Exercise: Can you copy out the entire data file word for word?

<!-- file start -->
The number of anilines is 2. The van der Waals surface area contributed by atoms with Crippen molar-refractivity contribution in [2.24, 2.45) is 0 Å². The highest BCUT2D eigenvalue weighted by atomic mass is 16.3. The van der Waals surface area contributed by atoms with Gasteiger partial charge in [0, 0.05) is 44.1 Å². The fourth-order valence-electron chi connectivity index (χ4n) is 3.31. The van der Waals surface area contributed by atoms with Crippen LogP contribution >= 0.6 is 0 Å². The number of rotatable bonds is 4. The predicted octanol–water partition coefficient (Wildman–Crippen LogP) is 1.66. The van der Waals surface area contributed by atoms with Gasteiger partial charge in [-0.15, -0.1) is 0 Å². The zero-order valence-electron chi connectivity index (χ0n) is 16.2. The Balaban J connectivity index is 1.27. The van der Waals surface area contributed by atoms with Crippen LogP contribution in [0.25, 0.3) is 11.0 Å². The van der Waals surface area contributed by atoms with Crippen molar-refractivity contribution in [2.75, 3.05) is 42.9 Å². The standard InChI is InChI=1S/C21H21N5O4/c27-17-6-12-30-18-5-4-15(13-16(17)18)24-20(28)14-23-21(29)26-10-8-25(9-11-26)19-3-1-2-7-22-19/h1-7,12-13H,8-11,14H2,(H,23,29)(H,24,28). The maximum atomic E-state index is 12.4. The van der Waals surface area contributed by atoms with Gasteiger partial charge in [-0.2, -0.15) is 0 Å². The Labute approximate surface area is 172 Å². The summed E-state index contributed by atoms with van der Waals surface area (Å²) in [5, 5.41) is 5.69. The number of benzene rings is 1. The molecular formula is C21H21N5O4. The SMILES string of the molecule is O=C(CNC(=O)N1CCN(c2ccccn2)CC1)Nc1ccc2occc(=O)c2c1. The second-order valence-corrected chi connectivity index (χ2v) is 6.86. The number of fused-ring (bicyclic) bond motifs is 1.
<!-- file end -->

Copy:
The number of anilines is 2. The van der Waals surface area contributed by atoms with Crippen molar-refractivity contribution in [2.24, 2.45) is 0 Å². The highest BCUT2D eigenvalue weighted by atomic mass is 16.3. The van der Waals surface area contributed by atoms with Gasteiger partial charge in [0, 0.05) is 44.1 Å². The fourth-order valence-electron chi connectivity index (χ4n) is 3.31. The van der Waals surface area contributed by atoms with Crippen LogP contribution >= 0.6 is 0 Å². The number of rotatable bonds is 4. The predicted octanol–water partition coefficient (Wildman–Crippen LogP) is 1.66. The van der Waals surface area contributed by atoms with Gasteiger partial charge in [-0.15, -0.1) is 0 Å². The zero-order valence-electron chi connectivity index (χ0n) is 16.2. The Balaban J connectivity index is 1.27. The van der Waals surface area contributed by atoms with Crippen LogP contribution in [0.25, 0.3) is 11.0 Å². The van der Waals surface area contributed by atoms with Crippen molar-refractivity contribution in [2.75, 3.05) is 42.9 Å². The standard InChI is InChI=1S/C21H21N5O4/c27-17-6-12-30-18-5-4-15(13-16(17)18)24-20(28)14-23-21(29)26-10-8-25(9-11-26)19-3-1-2-7-22-19/h1-7,12-13H,8-11,14H2,(H,23,29)(H,24,28). The maximum atomic E-state index is 12.4. The van der Waals surface area contributed by atoms with Gasteiger partial charge in [-0.2, -0.15) is 0 Å². The Labute approximate surface area is 172 Å². The summed E-state index contributed by atoms with van der Waals surface area (Å²) in [5, 5.41) is 5.69. The number of benzene rings is 1. The molecular formula is C21H21N5O4. The SMILES string of the molecule is O=C(CNC(=O)N1CCN(c2ccccn2)CC1)Nc1ccc2occc(=O)c2c1. The second-order valence-corrected chi connectivity index (χ2v) is 6.86. The number of fused-ring (bicyclic) bond motifs is 1.